Atrial Fibrillation (AFib)

Reviewed by: HU Medical Review Board | Last reviewed: January 2024

Atrial fibrillation (AFib) is a heart condition that affects millions of people around the world. It is the most common type of arrhythmia. An arrhythmia is a heart rhythm disorder in which the heart beats too fast, too slow, or irregularly.1,2

With AFib, the heart beats too fast and is irregular. The heart's upper chambers (atria) quiver instead of contracting the way they should. This affects the normal flow of blood through the heart. AFib can lead to many health issues, including:1

  • Blood clots
  • Strokes
  • Heart failure

Types of atrial fibrillation

There are several types of AFib. They are classified by the length of time a person has symptoms and the severity of those symptoms. They are:3

  • Paroxysmal AFib – AFib episodes that come and go at random times. These episodes may happen without any signs or symptoms. Episodes typically go away within 24 hours, but they can last for up to a week. This type of AFib can be treated with medicine, or it may resolve on its own.
  • Persistent AFib – Irregular heartbeats that last for more than 1 week. This type of AFib usually requires medical help to restore normal heart rhythm.
  • Long-term persistent AFib – This form of AFib lasts for more than a year. Treating this type can be harder than treating other types of AFib.
  • Permanent AFib – People with permanent AFib have a consistently irregular heartbeat. Restoring normal heart rhythm with medicine and other treatments does not work for them.

Who does AFib affect?

AFib can affect people of all ages and backgrounds, but it is more common in older adults. While it can happen in children, it is very rare. Certain groups may be at higher risk for AFib, including:4,5

  • Those with a family history – People with a family history of AFib may be more likely to have the condition.
  • People with other heart conditions – Those with valve problems or a history of heart attack, for example, are at increased risk for AFib.
  • People with comorbidities – People with other conditions like high blood pressure, diabetes, asthma, or chronic obstructive pulmonary disease (COPD) are more likely to develop AFib.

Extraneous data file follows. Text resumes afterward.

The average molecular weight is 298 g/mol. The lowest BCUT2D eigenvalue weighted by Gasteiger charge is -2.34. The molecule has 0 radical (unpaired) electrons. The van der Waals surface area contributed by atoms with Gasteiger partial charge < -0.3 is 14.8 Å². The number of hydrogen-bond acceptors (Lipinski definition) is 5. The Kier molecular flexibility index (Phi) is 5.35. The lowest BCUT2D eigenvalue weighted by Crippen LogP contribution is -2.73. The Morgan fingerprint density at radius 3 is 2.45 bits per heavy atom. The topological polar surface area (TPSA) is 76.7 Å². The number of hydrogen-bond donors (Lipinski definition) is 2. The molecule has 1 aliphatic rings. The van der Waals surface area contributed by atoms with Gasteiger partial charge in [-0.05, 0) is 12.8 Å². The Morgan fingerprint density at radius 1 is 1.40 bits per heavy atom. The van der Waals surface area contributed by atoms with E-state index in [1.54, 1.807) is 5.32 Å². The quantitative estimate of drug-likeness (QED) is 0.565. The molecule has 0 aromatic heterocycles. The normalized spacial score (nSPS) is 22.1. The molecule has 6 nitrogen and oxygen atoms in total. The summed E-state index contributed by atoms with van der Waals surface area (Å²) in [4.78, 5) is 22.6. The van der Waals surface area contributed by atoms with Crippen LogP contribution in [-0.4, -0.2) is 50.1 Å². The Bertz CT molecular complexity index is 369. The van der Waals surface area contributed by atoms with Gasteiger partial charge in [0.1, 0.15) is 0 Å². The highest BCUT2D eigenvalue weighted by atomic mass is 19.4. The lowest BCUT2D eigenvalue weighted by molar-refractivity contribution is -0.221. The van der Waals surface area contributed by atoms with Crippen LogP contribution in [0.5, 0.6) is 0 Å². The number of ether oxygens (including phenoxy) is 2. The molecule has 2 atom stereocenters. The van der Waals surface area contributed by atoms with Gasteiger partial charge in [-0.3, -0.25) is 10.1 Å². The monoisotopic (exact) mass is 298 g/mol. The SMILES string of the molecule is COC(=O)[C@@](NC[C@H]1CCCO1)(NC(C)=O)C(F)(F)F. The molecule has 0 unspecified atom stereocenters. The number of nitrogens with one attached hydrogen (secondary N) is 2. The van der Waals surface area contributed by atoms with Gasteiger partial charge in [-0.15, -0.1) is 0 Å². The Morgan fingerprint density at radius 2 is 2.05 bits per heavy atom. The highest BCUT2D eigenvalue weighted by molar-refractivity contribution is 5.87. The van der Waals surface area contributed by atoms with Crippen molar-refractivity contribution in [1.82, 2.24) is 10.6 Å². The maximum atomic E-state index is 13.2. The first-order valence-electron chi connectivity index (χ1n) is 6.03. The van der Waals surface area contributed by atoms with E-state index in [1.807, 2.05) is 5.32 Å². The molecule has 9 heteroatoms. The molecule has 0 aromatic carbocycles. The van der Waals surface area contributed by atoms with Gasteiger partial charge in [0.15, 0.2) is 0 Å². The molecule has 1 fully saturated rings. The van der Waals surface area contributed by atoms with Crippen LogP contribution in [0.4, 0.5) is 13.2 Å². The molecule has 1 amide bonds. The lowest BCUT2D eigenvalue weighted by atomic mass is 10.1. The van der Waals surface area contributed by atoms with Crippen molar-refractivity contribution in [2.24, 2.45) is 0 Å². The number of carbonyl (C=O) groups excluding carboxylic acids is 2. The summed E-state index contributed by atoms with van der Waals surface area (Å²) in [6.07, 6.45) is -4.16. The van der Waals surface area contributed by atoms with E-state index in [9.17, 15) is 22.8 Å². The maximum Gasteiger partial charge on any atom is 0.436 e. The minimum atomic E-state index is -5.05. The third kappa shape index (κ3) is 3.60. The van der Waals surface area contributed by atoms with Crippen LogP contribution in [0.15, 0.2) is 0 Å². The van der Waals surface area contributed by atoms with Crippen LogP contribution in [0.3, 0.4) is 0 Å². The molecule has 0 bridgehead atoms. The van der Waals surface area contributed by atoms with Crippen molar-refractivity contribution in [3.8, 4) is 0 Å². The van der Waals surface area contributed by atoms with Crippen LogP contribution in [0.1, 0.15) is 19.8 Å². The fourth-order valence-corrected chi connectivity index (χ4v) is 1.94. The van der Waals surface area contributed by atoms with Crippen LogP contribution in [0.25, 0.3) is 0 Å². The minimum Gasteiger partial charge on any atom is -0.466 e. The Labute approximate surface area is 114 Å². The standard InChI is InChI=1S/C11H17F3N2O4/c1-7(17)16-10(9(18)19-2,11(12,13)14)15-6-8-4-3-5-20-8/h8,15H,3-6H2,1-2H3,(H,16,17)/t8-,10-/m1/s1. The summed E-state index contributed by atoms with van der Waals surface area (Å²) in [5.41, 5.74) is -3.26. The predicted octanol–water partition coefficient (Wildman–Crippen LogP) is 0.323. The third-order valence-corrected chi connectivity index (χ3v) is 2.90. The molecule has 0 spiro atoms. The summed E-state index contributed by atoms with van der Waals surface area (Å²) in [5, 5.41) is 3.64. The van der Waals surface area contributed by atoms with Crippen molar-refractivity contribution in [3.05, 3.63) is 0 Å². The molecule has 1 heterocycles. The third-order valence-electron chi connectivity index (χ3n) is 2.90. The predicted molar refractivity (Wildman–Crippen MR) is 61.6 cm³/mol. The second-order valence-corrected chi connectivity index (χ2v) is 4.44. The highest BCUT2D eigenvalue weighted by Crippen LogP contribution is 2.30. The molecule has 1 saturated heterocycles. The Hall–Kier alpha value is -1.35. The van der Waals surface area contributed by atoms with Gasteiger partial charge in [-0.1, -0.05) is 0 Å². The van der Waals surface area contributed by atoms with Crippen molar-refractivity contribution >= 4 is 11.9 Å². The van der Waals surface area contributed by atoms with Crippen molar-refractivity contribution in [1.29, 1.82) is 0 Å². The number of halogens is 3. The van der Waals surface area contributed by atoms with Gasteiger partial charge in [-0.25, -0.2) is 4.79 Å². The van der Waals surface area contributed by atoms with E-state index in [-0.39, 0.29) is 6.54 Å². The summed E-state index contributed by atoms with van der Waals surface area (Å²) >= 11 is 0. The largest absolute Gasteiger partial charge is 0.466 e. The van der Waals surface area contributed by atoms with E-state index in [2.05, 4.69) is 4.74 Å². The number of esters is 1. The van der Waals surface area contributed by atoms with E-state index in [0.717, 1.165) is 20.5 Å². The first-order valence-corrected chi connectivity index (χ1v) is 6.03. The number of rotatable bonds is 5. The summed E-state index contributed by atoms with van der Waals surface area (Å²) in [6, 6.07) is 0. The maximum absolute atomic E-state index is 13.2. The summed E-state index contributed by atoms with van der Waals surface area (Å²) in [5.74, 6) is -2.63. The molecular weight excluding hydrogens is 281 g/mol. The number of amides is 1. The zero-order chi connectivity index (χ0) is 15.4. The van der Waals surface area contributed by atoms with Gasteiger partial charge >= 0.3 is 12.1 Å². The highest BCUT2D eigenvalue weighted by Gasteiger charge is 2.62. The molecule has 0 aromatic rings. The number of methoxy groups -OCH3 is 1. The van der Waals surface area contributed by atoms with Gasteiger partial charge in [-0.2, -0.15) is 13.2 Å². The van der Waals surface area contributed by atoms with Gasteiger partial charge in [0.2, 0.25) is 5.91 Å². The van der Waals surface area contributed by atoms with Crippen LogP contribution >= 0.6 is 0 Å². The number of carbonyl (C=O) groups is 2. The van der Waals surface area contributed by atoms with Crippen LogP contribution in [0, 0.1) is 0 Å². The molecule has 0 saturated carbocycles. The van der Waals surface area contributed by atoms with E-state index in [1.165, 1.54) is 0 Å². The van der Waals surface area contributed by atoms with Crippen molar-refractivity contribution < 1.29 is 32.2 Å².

• Athletes – Some athletes may experience AFib due to extreme physical exertion, dehydration, or underlying heart conditions. Athletes should be aware of their heart health and share any unusual symptoms with their doctor.
  • Heavy alcohol drinkers – Drinking large quantities of alcohol in 1 sitting (binge drinking) can increase a person’s risk of AFib.

How is AFib treated?

Treatment for AFib usually consists of a combination of things, such as:5-7

  • Medicine – Examples include blood thinners, heart rate controllers, and heart rhythm controllers.
  • Nonsurgical procedures – Examples include electrical cardioversion, radiofrequency ablation, and catheter ablation.
  • Surgical procedures – Examples include pacemaker placement and a heart surgery called MAZE where a surgeon creates scar tissue in the heart to prevent the recurrence of Afib.

Prevention is a big area of focus for people at risk for AFib. It is important that they adopt lifestyle habits that can reduce their risk, such as:8

  • Healthy diet
  • Regular exercise
  • Stress management
  • Limit alcohol intake

What is the prognosis for AFib?

In recent years, life expectancy has improved for people with AFib. With the right treatment, many people with AFib can lead full and active lives. The prognosis for AFib depends on the type, the underlying causes, and how well the condition is managed.9,10

While AFib itself is not considered life-threatening, its complications, such as stroke or heart failure, can have serious consequences. If left untreated, AFib doubles the risk of heart-related death. It can increase the risk of stroke by 5x and in fact, as many as 1 in 5 people who have strokes have AFib.1,9,10

Regular medical checkups, symptom tracking, and consistent treatment can help prevent and manage these complications. If you think you may have AFib or are concerned about your heart health, talk with your doctor. They may recommend you see a heart specialist for more tests to reach a diagnosis.8

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Treatment results and side effects can vary from person to person. This treatment information is not meant to replace professional medical advice. Talk to your doctor about what to expect before starting and while taking any treatment.